Higher Education and President Obama’s Immigration Executive Actions

In late November 2014, President Obama announced a series of immigration-related initiatives.  Although only one of the President’s actions dealt directly with higher education, it is likely that several other components of the initiative will affect institutions of higher education.

Optional Practical Training

The direct reference to higher education in the President’s immigration initiative is the proposal to lengthen the period of Optional Practical Training (OPT) employment authorization after an individual holding a student visa graduates from a U.S. college or university with a degree in the Science, Technology, Engineering and Mathematics (STEM) fields. In addition, the President instructed that a change be made to expand the degree programs eligible for STEM treatment and ominously noted that the enforcement agencies should require “stronger ties to degree-granting institutions, which would better ensure that a student’s practical training furthers the student’s full course of study in the United States.”

It is not yet known what responsibilities might be placed on institutions of higher education to assess whether the work opportunity is strongly tied to the student’s course of study. While current regulations require a connection between a foreign student’s field of study and his or her OPT employment, there has been little effort to enforce such a requirement.

Deportation Priorities and Deferred Action

The deportation priority setting directives issued by the President, as well as the expansion of the deferred action program, will also affect higher education students. The new set of priorities for deportation make clear that students who are undocumented but are not terrorists, criminals or recent border crossers will not be among the priorities for removal from the United States.  Furthermore, if a student is eligible for deferred action treatment and is already in the deportation process, the proceedings will be dismissed.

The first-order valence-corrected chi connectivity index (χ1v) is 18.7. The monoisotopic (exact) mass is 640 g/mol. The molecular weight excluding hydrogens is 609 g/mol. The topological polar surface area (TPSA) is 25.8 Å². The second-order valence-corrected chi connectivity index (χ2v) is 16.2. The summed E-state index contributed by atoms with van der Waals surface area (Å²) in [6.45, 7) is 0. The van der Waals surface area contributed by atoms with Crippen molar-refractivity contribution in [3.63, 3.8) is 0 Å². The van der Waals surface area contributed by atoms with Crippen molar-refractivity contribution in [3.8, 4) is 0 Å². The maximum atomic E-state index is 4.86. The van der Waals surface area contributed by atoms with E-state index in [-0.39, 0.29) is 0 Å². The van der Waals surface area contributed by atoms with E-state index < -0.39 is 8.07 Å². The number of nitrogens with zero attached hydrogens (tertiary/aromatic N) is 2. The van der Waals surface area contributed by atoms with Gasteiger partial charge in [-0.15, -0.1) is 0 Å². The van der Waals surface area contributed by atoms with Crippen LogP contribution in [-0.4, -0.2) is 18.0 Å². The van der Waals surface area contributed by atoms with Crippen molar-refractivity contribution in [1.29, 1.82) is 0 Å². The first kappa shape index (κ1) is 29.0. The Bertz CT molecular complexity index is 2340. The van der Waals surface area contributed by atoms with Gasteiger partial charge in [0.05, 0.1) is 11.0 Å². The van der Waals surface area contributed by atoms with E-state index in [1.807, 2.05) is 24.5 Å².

The deferred action program will now cover the undocumented parents of U.S. citizens and green card holders, allowing these individuals to obtain employment authorization if they pass background checks. In addition, the childhood arrival deferred action program grants employment authorization to individuals who entered the United States before their 16th birthday. Under the President’s initiative, individuals over the age of 31 will now be allowed to apply for deferred action under the childhood arrival program. 

It is expected that between 4 and 5 million additional individuals will be eligible to benefit from the deferred action program. These individuals will now be eligible to obtain social security numbers and perhaps driver’s licenses. If the experience with the 500,000 individuals who took advantage of the 2010 childhood arrival deferred action program is any indication, many of the new deferred action beneficiaries will take on better paying jobs and/or attend an institution of higher education. While federal financial aid will not be available to deferred action beneficiaries, in at least eighteen states they will be eligible for in-state tuition and, in a few states, they will be eligible for state-funded financial aid.

H-1B Dependent Employment Authorization

The H-4 dependent spouses of individuals holding H-1B status (professors and other professionals) will be eligible for employment authorization for the first time under the President’s directives.  Employment authorization will be available to H-4 dependents once the green card process has been initiated on behalf of the H-1B professional.

National Interest Waivers

The President seeks to broaden the use of the National Interest Waiver program, which allows certain individuals with advanced degrees or exceptional ability to obtain green cards without employer sponsorship. By clarifying the standards under the program, the initiative seeks to attract more applications by those individuals, including professors, whose research or other contribution has a national impact.

Inventors, Researchers and Start-Up Business Leaders

The President has directed that certain inventors, researchers and start-up business leaders have a path to stay in the United States as they develop their inventions/research/business ideas and work toward eligibility under the National Interest Waiver program. The initiative would require these individuals to secure substantial U.S. investor financing and/or hold the promise of innovation and U.S. job creation through the pursuit of cutting-edge research or the development of new technologies.